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I do own a H3D39 with seven lenses and I donīt think this is good news.

I bought the body with the 80mm second hand for 18.000,- EUR by the end of 2007. I like the camera for its image quality. Few problems with skin tones.

I must say I am really shocked. You just donīt expect to hear something like this. Makes me loose a lot of confidence in the company.

Bernd
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ericgibaud
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« Reply #67 on: September 02, 2013, 05:00:01 PM »
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Well Rob, I think that you are only partly right seeing that there are some Nikon D70 still running perfectly... so electronic goods don't always die that fast

I think that when prices are that high, maintaining camera parts available for many years should be part of a strategy. If my 5D MKII stops working tomorrow and cannot be fixed, I'll buy another US$2000+ slr..... but if a US$15.000 digital back stops working, even if I want, I may not be able to pay for it when needed and will just step of the MF wagon.... MF manufacturer will have lots a client probably for ever.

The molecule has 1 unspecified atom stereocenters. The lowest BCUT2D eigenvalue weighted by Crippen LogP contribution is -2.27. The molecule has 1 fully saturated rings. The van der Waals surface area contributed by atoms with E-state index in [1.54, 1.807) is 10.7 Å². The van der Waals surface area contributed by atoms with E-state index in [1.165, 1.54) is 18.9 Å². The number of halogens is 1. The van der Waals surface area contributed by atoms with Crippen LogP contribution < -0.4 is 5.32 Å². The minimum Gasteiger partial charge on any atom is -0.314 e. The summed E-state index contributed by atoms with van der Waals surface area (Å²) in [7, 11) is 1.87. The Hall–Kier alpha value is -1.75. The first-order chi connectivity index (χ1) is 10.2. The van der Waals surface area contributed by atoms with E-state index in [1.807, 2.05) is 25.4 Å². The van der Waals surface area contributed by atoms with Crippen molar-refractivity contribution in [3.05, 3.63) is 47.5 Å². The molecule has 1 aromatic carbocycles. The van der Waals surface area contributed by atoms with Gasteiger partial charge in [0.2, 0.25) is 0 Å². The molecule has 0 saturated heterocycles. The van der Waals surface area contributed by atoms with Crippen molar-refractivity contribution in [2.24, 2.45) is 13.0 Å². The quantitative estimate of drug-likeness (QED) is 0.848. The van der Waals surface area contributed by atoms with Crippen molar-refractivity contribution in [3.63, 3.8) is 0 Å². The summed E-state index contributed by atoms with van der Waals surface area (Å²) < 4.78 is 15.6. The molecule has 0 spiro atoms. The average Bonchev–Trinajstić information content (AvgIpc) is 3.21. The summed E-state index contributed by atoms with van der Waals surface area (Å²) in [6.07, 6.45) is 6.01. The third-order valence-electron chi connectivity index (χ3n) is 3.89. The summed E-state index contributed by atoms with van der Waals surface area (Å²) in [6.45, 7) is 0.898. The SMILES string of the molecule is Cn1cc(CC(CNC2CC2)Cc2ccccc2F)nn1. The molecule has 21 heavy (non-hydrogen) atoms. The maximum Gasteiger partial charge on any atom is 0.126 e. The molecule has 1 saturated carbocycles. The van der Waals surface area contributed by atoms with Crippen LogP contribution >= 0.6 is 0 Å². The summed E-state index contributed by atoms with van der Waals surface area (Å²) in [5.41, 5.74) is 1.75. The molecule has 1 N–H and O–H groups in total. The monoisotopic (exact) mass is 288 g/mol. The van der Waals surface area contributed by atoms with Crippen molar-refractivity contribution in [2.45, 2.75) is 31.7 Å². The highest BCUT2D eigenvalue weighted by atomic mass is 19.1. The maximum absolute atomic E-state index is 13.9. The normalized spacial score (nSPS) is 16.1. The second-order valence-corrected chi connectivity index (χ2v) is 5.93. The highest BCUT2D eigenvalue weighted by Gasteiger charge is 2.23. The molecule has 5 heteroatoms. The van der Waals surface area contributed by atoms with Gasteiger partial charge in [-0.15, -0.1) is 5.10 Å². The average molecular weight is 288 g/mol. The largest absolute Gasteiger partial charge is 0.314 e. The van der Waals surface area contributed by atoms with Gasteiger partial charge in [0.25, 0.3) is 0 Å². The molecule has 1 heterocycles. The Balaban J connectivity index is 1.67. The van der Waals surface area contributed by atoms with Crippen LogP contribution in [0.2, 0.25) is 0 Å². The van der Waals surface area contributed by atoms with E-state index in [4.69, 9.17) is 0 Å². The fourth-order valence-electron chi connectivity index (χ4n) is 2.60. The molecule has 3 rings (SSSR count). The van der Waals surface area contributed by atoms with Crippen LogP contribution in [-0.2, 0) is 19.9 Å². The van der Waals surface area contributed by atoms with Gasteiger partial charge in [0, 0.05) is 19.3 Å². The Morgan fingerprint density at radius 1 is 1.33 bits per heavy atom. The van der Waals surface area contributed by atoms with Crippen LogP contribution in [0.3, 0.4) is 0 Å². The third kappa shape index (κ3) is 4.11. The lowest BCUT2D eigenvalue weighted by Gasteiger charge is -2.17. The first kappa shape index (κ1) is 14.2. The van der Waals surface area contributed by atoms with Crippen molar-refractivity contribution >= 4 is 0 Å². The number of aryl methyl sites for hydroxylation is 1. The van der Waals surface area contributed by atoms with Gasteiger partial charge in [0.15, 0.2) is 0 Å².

« Last Edit: September 02, 2013, 05:02:58 PM by ericgibaud » Logged
bpepz
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« Reply #68 on: September 13, 2013, 12:11:31 PM »
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It is not as doom and gloom as people think. I just sent my Hasselblad H3D-39 in to Hassleblad/Bron in New Jersey and they just replaced the IR filter. Seems like 3rd party support is still strong.
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Doug Peterson
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« Reply #69 on: September 13, 2013, 12:58:52 PM »